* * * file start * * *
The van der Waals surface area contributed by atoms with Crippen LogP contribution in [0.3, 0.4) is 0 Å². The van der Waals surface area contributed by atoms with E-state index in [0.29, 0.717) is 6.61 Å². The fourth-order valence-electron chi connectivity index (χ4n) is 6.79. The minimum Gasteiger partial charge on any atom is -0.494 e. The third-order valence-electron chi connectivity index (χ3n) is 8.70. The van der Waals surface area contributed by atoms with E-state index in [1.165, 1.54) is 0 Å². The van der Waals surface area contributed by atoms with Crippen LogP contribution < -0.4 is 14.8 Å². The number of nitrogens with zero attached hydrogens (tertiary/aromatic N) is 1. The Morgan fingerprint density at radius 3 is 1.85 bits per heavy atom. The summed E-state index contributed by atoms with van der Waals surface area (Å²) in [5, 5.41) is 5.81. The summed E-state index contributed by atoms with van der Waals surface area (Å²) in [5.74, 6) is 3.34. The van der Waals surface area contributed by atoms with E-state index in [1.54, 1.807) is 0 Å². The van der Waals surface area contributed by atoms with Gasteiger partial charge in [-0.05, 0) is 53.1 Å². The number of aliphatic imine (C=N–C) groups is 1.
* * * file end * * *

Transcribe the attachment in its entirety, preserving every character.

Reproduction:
The van der Waals surface area contributed by atoms with Crippen LogP contribution in [0.3, 0.4) is 0 Å². The van der Waals surface area contributed by atoms with E-state index in [0.29, 0.717) is 6.61 Å². The fourth-order valence-electron chi connectivity index (χ4n) is 6.79. The minimum Gasteiger partial charge on any atom is -0.494 e. The third-order valence-electron chi connectivity index (χ3n) is 8.70. The van der Waals surface area contributed by atoms with E-state index in [1.165, 1.54) is 0 Å². The van der Waals surface area contributed by atoms with Crippen LogP contribution < -0.4 is 14.8 Å². The number of nitrogens with zero attached hydrogens (tertiary/aromatic N) is 1. The Morgan fingerprint density at radius 3 is 1.85 bits per heavy atom. The summed E-state index contributed by atoms with van der Waals surface area (Å²) in [5, 5.41) is 5.81. The summed E-state index contributed by atoms with van der Waals surface area (Å²) in [5.74, 6) is 3.34. The van der Waals surface area contributed by atoms with E-state index in [1.54, 1.807) is 0 Å². The van der Waals surface area contributed by atoms with Gasteiger partial charge in [-0.05, 0) is 53.1 Å². The number of aliphatic imine (C=N–C) groups is 1.